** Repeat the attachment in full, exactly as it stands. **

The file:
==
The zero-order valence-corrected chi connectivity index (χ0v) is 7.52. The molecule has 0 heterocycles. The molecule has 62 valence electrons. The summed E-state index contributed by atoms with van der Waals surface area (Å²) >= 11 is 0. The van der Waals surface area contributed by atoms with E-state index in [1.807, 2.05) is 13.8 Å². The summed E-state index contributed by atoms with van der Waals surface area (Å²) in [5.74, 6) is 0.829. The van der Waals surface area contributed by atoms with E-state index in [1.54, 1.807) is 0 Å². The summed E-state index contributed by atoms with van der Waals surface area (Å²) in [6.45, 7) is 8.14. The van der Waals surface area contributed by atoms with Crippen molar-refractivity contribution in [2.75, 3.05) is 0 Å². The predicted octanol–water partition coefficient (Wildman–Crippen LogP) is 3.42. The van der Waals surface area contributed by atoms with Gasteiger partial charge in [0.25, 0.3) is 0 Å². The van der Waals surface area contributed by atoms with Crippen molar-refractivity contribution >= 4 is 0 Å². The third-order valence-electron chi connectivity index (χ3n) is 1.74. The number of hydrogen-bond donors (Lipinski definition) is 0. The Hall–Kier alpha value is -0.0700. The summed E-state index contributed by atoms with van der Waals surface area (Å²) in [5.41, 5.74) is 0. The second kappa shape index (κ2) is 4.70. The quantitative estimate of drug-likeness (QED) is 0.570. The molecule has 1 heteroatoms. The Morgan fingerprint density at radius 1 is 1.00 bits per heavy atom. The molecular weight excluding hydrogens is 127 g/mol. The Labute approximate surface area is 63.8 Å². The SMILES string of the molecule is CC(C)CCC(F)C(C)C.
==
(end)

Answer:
The zero-order valence-corrected chi connectivity index (χ0v) is 7.52. The molecule has 0 heterocycles. The molecule has 62 valence electrons. The summed E-state index contributed by atoms with van der Waals surface area (Å²) >= 11 is 0. The van der Waals surface area contributed by atoms with E-state index in [1.807, 2.05) is 13.8 Å². The summed E-state index contributed by atoms with van der Waals surface area (Å²) in [5.74, 6) is 0.829. The van der Waals surface area contributed by atoms with E-state index in [1.54, 1.807) is 0 Å². The summed E-state index contributed by atoms with van der Waals surface area (Å²) in [6.45, 7) is 8.14. The van der Waals surface area contributed by atoms with Crippen molar-refractivity contribution in [2.75, 3.05) is 0 Å². The predicted octanol–water partition coefficient (Wildman–Crippen LogP) is 3.42. The van der Waals surface area contributed by atoms with Gasteiger partial charge in [0.25, 0.3) is 0 Å². The van der Waals surface area contributed by atoms with Crippen molar-refractivity contribution >= 4 is 0 Å². The third-order valence-electron chi connectivity index (χ3n) is 1.74. The number of hydrogen-bond donors (Lipinski definition) is 0. The Hall–Kier alpha value is -0.0700. The summed E-state index contributed by atoms with van der Waals surface area (Å²) in [5.41, 5.74) is 0. The second kappa shape index (κ2) is 4.70. The quantitative estimate of drug-likeness (QED) is 0.570. The molecule has 1 heteroatoms. The Morgan fingerprint density at radius 1 is 1.00 bits per heavy atom. The molecular weight excluding hydrogens is 127 g/mol. The Labute approximate surface area is 63.8 Å². The SMILES string of the molecule is CC(C)CCC(F)C(C)C.